Prepare your child
If possible, schedule morning appointments so young children are alert and fresh.
Prepare a preschooler or older child for the visit by giving him or her a general idea of what to expect. Explain why it is important to go to the dentist. Build excitement and understanding.
Discuss your questions and concerns with the dentist. Remember that your feeling toward dental visits can be quite different from your child’s. Be honest with your view of the dentist. If you have dental anxieties, be careful not to relate those fears or dislikes to your child. Parents need to give moral support by staying calm while in the dental exam room. Children can pick up parents’ anxieties and become anxious themselves.
Prepare the dentist
At the first visit, give the dentist your child’s complete health history. For a restoration visit, such as getting a cavity filled, tell the dentist if your child tends to be stubborn, defiant, anxious, or fearful in other situations.
Watch how your child reacts. Many parents are able to guess how their child will respond and should tell the dentist. Certain behaviors may be linked to your child’s age:
- 10 to 24 months: Some securely attached children may get upset when taken from their parents for an exam.
- 2 to 3 years: A securely attached child may be able to cope with a brief separation from parents. In a 2-year-old, “no” may be a common response.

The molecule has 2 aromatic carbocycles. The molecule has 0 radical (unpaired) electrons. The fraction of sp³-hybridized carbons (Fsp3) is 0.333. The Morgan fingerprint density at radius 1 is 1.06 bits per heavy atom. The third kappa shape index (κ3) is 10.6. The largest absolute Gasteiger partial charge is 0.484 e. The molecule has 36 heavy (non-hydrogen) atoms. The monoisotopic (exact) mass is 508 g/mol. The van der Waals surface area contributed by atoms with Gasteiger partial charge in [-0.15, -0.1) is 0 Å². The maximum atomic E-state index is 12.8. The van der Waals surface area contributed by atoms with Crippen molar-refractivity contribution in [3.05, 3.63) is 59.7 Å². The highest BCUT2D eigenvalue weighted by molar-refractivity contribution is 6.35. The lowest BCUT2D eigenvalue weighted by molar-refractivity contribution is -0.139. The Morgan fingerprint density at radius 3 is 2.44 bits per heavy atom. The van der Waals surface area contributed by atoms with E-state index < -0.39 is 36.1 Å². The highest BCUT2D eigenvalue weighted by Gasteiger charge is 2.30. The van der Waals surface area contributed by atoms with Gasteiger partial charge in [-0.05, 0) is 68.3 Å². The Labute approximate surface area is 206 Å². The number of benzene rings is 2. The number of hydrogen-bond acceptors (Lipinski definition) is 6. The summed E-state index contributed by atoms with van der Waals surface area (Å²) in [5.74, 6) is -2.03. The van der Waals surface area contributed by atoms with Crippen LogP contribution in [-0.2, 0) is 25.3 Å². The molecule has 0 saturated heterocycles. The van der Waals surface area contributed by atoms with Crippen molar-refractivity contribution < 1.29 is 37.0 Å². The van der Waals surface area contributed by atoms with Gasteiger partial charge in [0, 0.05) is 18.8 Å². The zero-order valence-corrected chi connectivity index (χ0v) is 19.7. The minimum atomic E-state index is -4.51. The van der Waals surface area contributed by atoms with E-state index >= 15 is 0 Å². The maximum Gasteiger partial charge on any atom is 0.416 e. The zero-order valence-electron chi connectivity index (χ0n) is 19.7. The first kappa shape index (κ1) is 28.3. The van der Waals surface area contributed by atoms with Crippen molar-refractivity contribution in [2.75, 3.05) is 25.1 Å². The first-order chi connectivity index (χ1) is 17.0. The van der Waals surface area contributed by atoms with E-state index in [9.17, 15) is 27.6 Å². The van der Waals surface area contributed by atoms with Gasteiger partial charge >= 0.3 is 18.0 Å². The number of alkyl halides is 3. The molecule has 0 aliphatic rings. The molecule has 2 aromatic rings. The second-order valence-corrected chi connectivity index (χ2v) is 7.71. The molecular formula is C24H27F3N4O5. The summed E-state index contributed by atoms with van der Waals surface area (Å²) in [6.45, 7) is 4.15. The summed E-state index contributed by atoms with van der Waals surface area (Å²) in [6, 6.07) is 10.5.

- 3 years: Three-year-olds may not be OK being apart from a parent when having a dental procedure such as getting a cavity filled. This is because most 3-year-olds are not socially mature enough to separate from parents.
- 4 years: Most children should be able to sit in another room from parents for exams and treatment procedures.
The first visit
Your child’s first dental visit is to help your child feel comfortable with the dentist. The first dental visit is recommended by 12 months of age, or within 6 months of the first tooth coming in. The first visit often lasts 30 to 45 minutes. Depending on your child’s age, the visit may include a full exam of the teeth, jaws, bite, gums, and oral tissues to check growth and development. If needed, your child may also have a gentle cleaning. This includes polishing teeth and removing any plaque, tartar, and stains. The dentist may show you and your child proper home cleaning such as flossing, and advise you on the need for fluoride. Baby teeth fall out, so X-rays aren’t often done. But your child’s dentist may recommend X-rays to diagnose decay, depending on your child’s age. X-rays are also used to see if the root of a jammed baby tooth may be affecting an adult tooth. In general, it is best that young children not have dental X-rays unless absolutely needed.